Cluster was a constellation of four European Space Agency spacecraft which were launched on the maiden flight of the Ariane 5 rocket, Flight 501, and subsequently lost when that rocket failed to achieve orbit. The launch, which took place on Tuesday, 4 June 1996, ended in failure due to multiple errors in the software design: Dead code (running, but purposeful so only for Ariane 4) with inadequate protection against integer overflow led to an exception handled inappropriately—halting the whole inertial navigation system that otherwise would have been unaffected. This resulted in the rocket veering off its flight path 37 seconds after launch, beginning to disintegrate under high aerodynamic forces, and finally self-destructing by its automated flight termination system. The failure has become known as one of the most infamous and expensive software bugs in history. The failure resulted in a loss of more than US$370 million.
- "Cluster (spacecraft)" | 2013-06-04 | 29 Upvotes 17 Comments
An erdstall is a type of tunnel found across Europe. They are of unknown origin but are believed to date from the Middle Ages. A variety of purposes have been theorized, including that they were used as escape routes or hiding places, but the most prominent theory is that they served a religious or spiritual purpose.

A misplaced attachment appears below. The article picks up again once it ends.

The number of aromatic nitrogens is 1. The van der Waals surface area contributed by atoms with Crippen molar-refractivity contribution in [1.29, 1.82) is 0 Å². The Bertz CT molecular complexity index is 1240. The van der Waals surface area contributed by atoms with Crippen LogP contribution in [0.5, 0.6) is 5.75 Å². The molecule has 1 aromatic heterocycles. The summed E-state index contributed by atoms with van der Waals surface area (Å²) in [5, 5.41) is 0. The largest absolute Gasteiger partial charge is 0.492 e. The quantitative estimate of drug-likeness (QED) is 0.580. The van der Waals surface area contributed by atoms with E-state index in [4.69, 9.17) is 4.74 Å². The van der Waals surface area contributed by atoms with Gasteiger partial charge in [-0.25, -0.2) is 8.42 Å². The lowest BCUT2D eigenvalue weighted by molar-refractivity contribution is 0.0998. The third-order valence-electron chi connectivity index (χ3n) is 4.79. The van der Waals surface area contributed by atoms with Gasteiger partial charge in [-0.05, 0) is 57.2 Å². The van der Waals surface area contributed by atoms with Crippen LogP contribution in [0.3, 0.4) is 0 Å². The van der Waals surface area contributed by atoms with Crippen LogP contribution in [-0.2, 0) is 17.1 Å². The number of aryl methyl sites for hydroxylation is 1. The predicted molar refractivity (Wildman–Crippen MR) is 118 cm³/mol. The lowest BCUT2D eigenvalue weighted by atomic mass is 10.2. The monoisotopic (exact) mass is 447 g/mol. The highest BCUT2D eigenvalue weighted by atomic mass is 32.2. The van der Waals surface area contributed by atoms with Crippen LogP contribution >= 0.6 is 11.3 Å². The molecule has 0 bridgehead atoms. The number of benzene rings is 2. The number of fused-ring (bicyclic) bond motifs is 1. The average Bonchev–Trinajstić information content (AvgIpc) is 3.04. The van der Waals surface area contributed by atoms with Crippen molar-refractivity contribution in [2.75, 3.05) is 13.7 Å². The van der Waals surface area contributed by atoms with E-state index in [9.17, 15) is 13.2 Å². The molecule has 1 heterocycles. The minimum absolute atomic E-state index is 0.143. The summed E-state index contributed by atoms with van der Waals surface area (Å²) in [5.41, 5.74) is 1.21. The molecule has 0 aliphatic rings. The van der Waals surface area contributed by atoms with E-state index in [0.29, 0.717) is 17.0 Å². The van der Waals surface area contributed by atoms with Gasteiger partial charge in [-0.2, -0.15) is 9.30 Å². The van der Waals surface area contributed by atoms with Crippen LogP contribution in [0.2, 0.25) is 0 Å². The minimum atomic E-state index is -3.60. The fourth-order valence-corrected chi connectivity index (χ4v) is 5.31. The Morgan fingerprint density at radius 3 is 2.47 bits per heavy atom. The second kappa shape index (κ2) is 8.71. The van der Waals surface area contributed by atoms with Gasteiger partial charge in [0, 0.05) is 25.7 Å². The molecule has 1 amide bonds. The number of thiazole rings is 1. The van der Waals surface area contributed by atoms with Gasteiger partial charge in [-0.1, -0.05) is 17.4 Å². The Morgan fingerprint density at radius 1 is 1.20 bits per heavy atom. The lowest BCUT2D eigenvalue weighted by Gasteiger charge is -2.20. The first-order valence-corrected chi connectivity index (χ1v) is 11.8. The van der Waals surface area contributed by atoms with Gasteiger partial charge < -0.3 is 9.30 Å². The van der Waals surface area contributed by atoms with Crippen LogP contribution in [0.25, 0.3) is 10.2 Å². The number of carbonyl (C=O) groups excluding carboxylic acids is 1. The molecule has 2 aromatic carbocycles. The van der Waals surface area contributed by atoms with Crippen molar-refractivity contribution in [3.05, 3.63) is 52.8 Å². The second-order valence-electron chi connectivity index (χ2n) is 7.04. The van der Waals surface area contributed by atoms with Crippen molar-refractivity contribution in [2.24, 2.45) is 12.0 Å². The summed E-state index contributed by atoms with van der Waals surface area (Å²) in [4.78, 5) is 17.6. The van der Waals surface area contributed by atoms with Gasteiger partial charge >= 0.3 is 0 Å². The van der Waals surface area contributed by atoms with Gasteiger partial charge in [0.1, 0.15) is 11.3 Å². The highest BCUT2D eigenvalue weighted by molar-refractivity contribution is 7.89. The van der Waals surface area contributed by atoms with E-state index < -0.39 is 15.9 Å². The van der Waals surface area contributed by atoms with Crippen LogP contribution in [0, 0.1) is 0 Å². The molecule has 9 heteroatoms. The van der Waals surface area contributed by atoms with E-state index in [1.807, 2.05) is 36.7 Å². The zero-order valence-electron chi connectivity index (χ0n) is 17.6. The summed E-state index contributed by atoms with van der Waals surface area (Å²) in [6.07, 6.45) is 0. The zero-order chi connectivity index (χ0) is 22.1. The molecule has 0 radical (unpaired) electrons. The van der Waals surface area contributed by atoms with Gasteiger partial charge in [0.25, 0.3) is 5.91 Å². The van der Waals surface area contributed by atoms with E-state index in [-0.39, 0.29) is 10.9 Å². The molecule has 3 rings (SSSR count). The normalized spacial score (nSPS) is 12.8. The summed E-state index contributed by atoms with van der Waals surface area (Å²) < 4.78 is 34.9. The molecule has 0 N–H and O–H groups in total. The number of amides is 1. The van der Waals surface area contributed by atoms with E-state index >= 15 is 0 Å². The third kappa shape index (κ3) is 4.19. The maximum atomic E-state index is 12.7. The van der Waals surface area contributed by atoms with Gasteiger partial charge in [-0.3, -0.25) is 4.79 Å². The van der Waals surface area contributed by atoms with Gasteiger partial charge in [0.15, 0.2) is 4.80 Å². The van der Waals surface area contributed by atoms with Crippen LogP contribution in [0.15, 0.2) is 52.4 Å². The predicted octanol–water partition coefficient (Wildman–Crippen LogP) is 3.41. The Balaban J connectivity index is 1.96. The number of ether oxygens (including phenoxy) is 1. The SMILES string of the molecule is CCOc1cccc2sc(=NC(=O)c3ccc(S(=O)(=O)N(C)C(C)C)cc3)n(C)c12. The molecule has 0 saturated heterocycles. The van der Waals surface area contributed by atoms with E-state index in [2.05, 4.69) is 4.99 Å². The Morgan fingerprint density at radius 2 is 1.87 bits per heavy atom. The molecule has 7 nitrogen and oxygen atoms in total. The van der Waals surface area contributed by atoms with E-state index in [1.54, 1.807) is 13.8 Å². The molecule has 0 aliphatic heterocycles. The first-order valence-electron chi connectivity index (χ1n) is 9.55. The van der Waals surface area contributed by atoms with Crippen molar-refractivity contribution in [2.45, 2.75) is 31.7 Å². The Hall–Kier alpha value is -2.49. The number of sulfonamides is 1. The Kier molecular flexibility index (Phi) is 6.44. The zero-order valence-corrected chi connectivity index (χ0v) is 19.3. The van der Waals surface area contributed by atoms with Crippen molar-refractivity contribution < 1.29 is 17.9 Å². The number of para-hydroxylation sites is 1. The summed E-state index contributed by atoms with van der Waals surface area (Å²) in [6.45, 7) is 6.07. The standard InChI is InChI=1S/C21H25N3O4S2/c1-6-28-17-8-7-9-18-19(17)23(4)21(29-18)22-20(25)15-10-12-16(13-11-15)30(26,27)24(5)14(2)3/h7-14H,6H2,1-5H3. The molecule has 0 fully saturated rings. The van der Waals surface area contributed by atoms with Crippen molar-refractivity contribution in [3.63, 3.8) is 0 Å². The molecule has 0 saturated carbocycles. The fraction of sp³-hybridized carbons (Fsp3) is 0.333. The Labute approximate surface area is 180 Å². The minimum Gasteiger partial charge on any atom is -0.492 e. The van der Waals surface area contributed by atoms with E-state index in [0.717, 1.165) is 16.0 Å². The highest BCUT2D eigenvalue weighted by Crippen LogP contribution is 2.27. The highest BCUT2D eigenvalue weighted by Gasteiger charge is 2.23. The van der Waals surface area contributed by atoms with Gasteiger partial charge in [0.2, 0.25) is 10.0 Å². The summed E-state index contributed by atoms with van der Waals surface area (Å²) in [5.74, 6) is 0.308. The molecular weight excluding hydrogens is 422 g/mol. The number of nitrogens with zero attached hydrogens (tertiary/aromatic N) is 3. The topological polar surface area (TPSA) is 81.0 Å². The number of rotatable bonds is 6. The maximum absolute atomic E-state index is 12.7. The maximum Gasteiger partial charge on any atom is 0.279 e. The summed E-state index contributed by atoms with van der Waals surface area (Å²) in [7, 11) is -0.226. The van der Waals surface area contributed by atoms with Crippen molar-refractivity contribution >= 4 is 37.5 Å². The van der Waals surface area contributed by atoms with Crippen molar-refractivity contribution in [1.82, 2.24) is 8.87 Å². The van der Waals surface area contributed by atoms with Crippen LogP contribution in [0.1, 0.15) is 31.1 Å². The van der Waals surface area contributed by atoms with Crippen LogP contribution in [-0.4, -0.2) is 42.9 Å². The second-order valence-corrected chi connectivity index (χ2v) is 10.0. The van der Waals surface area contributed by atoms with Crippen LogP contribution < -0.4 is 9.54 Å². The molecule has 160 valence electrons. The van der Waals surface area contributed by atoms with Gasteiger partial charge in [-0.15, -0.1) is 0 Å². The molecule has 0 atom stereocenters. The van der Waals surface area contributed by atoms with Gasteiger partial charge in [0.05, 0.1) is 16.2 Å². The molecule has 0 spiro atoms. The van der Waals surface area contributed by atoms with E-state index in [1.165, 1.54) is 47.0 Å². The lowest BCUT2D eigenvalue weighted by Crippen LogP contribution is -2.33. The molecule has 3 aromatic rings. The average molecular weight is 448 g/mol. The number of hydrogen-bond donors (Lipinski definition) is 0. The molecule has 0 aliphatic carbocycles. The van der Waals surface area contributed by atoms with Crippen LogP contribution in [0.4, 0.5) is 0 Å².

- "Erdstall" | 2015-12-15 | 75 Upvotes 18 Comments
The Hajnal line is a border that links Saint Petersburg, Russia and Trieste, Italy. In 1965, John Hajnal discovered it divides Europe into two areas characterized by different levels of nuptiality. To the west of the line, marriage rates and thus fertility were comparatively low and a significant minority of women married late or remained single; to the east of the line and in the Mediterranean and select pockets of Northwestern Europe, early marriage was the norm and high fertility was countered by high mortality.
- "Hajnal line" | 2018-09-30 | 102 Upvotes 38 Comments
The Mars-500 mission was a psychosocial isolation experiment conducted between 2007 and 2011 by Russia, the European Space Agency and China, in preparation for an unspecified future crewed spaceflight to the planet Mars. The experiment's facility was located at the Russian Academy of Sciences' Institute of Biomedical Problems (IBMP) in Moscow, Russia.